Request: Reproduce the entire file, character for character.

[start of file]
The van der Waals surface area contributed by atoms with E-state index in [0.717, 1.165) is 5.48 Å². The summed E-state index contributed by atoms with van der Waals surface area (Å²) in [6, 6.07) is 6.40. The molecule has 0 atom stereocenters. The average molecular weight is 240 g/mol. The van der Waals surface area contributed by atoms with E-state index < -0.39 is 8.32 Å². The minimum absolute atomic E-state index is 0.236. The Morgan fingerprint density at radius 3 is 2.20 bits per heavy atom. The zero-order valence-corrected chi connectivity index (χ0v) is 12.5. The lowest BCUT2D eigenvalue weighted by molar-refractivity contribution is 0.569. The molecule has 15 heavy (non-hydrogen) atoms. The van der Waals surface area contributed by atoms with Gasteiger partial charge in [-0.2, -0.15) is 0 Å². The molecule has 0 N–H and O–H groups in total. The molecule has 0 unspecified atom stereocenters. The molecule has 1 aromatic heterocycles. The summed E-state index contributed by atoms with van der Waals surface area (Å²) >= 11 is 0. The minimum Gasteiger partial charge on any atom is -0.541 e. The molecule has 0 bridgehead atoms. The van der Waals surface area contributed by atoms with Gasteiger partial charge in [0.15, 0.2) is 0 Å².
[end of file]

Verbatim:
The van der Waals surface area contributed by atoms with E-state index in [0.717, 1.165) is 5.48 Å². The summed E-state index contributed by atoms with van der Waals surface area (Å²) in [6, 6.07) is 6.40. The molecule has 0 atom stereocenters. The average molecular weight is 240 g/mol. The van der Waals surface area contributed by atoms with E-state index < -0.39 is 8.32 Å². The minimum absolute atomic E-state index is 0.236. The Morgan fingerprint density at radius 3 is 2.20 bits per heavy atom. The zero-order valence-corrected chi connectivity index (χ0v) is 12.5. The lowest BCUT2D eigenvalue weighted by molar-refractivity contribution is 0.569. The molecule has 15 heavy (non-hydrogen) atoms. The van der Waals surface area contributed by atoms with Gasteiger partial charge in [-0.2, -0.15) is 0 Å². The molecule has 0 N–H and O–H groups in total. The molecule has 0 unspecified atom stereocenters. The molecule has 1 aromatic heterocycles. The summed E-state index contributed by atoms with van der Waals surface area (Å²) >= 11 is 0. The minimum Gasteiger partial charge on any atom is -0.541 e. The molecule has 0 bridgehead atoms. The van der Waals surface area contributed by atoms with Gasteiger partial charge in [0.15, 0.2) is 0 Å².